Improve the accesibility of rmarkdown created html-documents

I’m using rmarkdown to produce a number of reports for my employer (example: https://filer.skane.se/kommunrapporter/Kommunrapport_Kristianstad.html ). From September we need to improve the accessibility for visual impaired of all our web documents (following an EU regulation). There are many things that need to be changed, but I have identified two major issues. 1) It must be possible to move between headings and links with TAB.2) Figures need to be provided with an “ alt - text ”-attribute. Does anyone have a solution or is able to point me to the right direction?

I have tried to do some homework and have read https://community.rstudio.com/t/adding-alt-text-to-figures-generated-in-r-markdown/65191 and https://r-resources.massey.ac.nz/rmarkdown/ but I probably need more help than they provide.

If anybody want to help me, I provide a simple test case below:

---
title: "Accessibility"
author: "C Lindell"
date: '2020-06-23'
output:
  html_document:
    toc: yes
    toc_float: yes
---


```{r setup, include=FALSE}
knitr::opts_chunk$set(echo = FALSE, warning = FALSE, message = FALSE)
```

# Navigate with the TAB-key?

I want to navigate the toc with the TAB-key and go to the right part of the document by pressing RETURN. I also want to be able to tab between links and headings.


# Diagrams and pictures

How do I provide a generated diagram with a "alt text"-tag to make it readable for the vison impaired?

```{r}
library(ggplot2)

ggplot(cars, aes(speed, dist)) +
  geom_line()
```

When you enclose your Rmd file with four backticks instead of the standard three we will be able to see the unformatted Rmd file.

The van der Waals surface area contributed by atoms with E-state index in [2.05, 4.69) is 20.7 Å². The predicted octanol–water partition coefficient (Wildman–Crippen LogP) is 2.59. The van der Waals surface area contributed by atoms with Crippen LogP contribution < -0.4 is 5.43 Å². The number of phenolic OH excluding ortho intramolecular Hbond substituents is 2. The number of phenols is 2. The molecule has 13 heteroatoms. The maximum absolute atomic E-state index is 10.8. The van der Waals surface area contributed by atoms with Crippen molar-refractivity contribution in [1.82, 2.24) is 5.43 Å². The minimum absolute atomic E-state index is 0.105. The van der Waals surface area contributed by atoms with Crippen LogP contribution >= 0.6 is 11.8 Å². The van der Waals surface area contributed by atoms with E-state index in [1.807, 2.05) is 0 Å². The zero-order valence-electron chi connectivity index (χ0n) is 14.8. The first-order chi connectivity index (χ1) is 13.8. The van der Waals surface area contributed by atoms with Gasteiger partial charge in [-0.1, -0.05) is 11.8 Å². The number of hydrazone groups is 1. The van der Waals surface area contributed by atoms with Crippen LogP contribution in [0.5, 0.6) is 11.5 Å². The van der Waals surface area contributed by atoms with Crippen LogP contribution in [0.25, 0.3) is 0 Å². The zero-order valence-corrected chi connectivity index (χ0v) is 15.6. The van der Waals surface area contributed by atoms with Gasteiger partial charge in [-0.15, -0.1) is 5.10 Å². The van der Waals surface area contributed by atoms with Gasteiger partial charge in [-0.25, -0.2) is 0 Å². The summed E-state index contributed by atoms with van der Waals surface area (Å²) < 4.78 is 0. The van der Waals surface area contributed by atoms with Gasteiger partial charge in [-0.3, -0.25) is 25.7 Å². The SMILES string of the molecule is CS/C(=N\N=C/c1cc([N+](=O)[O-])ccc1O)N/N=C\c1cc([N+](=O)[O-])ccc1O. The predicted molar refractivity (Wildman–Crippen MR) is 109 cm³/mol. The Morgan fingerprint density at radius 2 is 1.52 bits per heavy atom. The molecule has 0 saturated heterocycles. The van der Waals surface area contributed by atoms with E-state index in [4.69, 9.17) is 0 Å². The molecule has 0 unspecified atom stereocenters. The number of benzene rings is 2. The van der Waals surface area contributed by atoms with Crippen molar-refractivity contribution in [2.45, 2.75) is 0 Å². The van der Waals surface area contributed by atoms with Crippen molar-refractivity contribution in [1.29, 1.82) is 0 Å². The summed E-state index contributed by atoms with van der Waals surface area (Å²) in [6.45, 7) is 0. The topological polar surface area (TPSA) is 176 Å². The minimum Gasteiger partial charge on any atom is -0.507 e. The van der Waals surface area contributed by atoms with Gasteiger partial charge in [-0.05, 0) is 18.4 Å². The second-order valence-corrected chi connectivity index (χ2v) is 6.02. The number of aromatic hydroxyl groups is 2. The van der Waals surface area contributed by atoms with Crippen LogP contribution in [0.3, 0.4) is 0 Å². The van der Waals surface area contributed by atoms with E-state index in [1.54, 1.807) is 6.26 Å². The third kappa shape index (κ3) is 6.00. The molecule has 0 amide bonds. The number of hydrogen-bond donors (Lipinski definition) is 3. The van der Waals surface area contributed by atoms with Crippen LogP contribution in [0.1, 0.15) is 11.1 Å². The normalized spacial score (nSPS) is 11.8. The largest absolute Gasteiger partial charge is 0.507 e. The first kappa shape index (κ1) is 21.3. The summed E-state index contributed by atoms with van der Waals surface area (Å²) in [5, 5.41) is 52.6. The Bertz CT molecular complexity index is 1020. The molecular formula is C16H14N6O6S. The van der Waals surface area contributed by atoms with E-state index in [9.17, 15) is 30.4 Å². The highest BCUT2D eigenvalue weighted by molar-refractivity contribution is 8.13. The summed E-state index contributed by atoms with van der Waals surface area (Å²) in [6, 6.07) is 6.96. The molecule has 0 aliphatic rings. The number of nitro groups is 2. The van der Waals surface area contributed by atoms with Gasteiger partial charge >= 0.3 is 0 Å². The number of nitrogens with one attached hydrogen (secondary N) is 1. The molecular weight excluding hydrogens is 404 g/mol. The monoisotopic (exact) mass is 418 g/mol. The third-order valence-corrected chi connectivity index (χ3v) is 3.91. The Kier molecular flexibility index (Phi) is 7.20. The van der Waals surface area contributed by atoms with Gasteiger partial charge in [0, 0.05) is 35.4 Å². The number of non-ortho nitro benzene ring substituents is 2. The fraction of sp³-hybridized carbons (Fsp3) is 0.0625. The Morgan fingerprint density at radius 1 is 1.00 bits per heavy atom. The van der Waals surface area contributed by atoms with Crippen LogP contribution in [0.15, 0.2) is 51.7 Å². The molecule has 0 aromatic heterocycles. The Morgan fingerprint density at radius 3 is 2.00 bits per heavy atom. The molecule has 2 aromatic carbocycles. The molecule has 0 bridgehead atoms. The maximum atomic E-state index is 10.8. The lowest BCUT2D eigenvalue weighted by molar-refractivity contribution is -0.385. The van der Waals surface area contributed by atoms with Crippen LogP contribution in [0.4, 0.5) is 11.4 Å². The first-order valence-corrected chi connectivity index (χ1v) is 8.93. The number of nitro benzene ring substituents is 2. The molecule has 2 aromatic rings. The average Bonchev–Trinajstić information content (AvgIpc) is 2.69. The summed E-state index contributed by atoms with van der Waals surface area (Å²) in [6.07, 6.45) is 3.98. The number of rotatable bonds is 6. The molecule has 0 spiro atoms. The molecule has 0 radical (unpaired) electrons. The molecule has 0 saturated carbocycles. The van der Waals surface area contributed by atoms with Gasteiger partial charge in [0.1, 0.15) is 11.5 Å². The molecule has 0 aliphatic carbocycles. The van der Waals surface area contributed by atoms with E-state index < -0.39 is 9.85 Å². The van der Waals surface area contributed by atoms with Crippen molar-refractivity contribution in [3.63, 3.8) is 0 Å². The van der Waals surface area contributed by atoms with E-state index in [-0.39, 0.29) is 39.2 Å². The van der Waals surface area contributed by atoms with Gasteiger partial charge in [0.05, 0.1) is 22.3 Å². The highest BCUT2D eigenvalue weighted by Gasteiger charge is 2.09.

No answers yet: no R installation on my phone.

1 Like

This SO may help. Citing @yihui:

The chunk option fig.cap will generate the alt text.

```{r myplot, fig.cap = "A caption...", echo = FALSE}
ggplot(cars, aes(speed, dist)) +
  geom_line()
```
1 Like

Thanks! But do you know if I can have different captions and alt-text-labels?

You may find RMarkdown for Scientists helpful (see there how you can use knitr::include_graphics()).

The markdown syntax to insert an image is: ![caption]("path/to/image")

So, the markdown syntax for images (ex.: .png, .jpg) on the web or local files in the same directory (here in figures subfolder):

![This image/figure/plot/diagramm represent...](figures/my_image.png)

wiil be turned in .html output:

<img src="...base64..." alt="This image/figure/plot/diagramm represent..." ... />
1 Like

In the markdown syntax described by @radovan it is also possible to add (alternative) alt-text :

![This image/figure/plot/diagramm represent...](figures/my_image.png "Alt text for this object")

I found this here.

2 Likes

Big thanks to HanOostdijk and radovan! Your solutions have really helped me, but I seems a bit to complicated to add an "alt-text"-label. Soon we have to adapt all documents from public organizations in the EU to make them readable to people with visual impairments. It would help if rmarkdown could distinguish between "caption" and "alt-text". The text in "alt-text" must explain the contents of the chart or image, while "caption" contains only the title. This could be a win or loose feature for rmarkdown in the public sector. I hope someone could add that feature to rmarkdown (I don't have the technical skills myself). And the html-documents produced by rmarkdown must be possible to navigate with the keyboard.

Thanks! RMarkdown for Scientists is a great resource! But the "alt"-tag and "caption"-tag will have the same text?

@ChristianL,